My favorite role of his, however — and it sounds like it was his as well — was as the voyageur Pasquinel in the “mini” series Centennial. (At 26 hours, it lasted longer than a lot of non-mini-series.) If you’ve never watched this and are at all curious about Colorado, this is a fairly painless — although it is 26 hours (probably only 13 without commercials) — way to learn about the history of Colorado’s Front Range. Mr. Conrad made a fairly indelible impression as the jaunty, fearless French Canadian setting off all on his lonesome from St. Louis to collect beaver pelts in the 1830s.
[Marrakesh says “gvbhff” to you all in our own version of Cat Fest.]
Mr. Conrad, who turns out to have launched his entertainment career as a singer, came across as a total badass, despite the part where he was probably my size or smaller, and Terri and I totally bought into his tough persona, because we were way into our tough guys.
Which then, yesterday, made me realize that I lied to you all the other day, when I said my family never owned a four-wheel-drive vehicle. I completely forgot about — and I don’t know how I did this — the Jeep my dad “won” in a sealed bid process from the school district.
If you’ve never participated in a sealed-bid auction, it’s not like a regular auction where you can see who is bidding how much; you just write your offer on a piece of paper, seal it in an envelope, and when all the envelopes are opened at once, the person who pledged to pay the most gets the item. Which in this case was a (probaby) Jeep CJ-2A with an M-38 (M for military) top and a plow on the front.
My dad bid $505.05, which I think was $150.05 higher than the next highest bid, but he assured my mom that the plow alone was worth that much. This was probably not his best purchase, because the entire engine needed to be pulled out of the Jeep and massively overhauled, and then we had nothing to speak of to plow.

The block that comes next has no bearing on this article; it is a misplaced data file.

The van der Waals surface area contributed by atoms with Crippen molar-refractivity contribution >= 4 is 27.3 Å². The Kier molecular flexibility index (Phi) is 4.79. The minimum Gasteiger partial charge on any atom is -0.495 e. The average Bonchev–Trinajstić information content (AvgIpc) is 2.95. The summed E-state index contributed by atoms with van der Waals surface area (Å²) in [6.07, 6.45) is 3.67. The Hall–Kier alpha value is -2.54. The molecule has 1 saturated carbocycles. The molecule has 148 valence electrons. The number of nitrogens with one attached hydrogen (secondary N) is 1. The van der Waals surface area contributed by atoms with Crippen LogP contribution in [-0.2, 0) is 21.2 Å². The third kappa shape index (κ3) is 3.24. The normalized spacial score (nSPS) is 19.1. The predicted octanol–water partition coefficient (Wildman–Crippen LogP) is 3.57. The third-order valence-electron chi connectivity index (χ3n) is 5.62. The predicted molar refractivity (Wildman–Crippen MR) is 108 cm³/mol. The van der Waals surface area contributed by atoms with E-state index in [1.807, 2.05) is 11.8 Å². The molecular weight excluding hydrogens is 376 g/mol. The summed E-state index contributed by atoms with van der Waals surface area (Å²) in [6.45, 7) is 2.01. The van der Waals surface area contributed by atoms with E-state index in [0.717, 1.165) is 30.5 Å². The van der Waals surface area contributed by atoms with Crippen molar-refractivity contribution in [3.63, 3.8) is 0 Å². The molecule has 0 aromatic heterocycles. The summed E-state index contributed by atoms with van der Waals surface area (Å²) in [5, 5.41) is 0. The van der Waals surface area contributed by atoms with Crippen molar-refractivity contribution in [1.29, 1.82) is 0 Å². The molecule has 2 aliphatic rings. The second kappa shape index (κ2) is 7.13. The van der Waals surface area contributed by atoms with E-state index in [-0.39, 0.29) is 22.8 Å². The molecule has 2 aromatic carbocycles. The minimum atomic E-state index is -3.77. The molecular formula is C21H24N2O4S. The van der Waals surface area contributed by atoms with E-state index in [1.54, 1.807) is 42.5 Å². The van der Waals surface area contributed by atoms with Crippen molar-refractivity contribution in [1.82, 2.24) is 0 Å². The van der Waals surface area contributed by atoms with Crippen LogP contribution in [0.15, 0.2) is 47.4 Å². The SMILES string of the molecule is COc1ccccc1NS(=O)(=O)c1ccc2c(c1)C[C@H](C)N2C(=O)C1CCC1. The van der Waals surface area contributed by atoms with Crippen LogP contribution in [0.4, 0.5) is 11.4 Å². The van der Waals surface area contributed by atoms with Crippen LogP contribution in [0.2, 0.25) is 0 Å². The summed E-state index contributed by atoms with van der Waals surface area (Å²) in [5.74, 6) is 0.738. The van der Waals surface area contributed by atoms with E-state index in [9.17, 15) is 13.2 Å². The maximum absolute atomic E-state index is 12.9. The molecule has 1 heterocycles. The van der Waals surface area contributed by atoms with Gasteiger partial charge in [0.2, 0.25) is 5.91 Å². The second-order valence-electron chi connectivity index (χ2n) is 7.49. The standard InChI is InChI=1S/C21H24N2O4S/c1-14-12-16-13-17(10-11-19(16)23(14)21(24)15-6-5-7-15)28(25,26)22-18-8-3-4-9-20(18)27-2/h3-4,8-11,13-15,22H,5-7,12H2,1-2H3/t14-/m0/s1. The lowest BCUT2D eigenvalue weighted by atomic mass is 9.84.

The first time he used it to plow, he, with me riding along, cleared our short urban driveway in a matter of seconds, and then he went looking for neighbors he could plow out. Sadly, he got to the Ruffe house two doors down just as several Ruffes finished clearing their three-car concrete by hand.
He may have taken it up to the Sweetkind house a time or two, where it really would have come in handy, but as a useful purchase, it really wasn’t. Except for when Terri and I and her friend Angie used it to play “Brat Patrol.” We based this on another very macho TV series we used to watch in reruns, Rat Patrol, with actor Christopher George leading an intrepid group of four across the sand dunes of northern Africa (also during World War II) in a couple of bad-ass Jeeps.
Theirs were more open-air and more heavily armed than my dad’s Jeep, but that did not stop Terri, Angie and me from setting out to keep the neighborhood safe from marauding villains.
Our run with the Jeep didn’t last any longer than the run of Black Sheep Squadron, and after my dad died the Jeep was sold (or maybe given) to the high school art teacher, who did have a driveway that needed plowing. He also drove it to school often, perhaps enjoying his time in it as much as the Brat Patrol had.
After all, it was a vehicle that could make you as cool a cat as Robert Conrad, which is way cooler than any cat you’re going to find at Cat Fest.
An epitaph for Robert Conrad, delivered by Robert Conrad (as Pasquinel).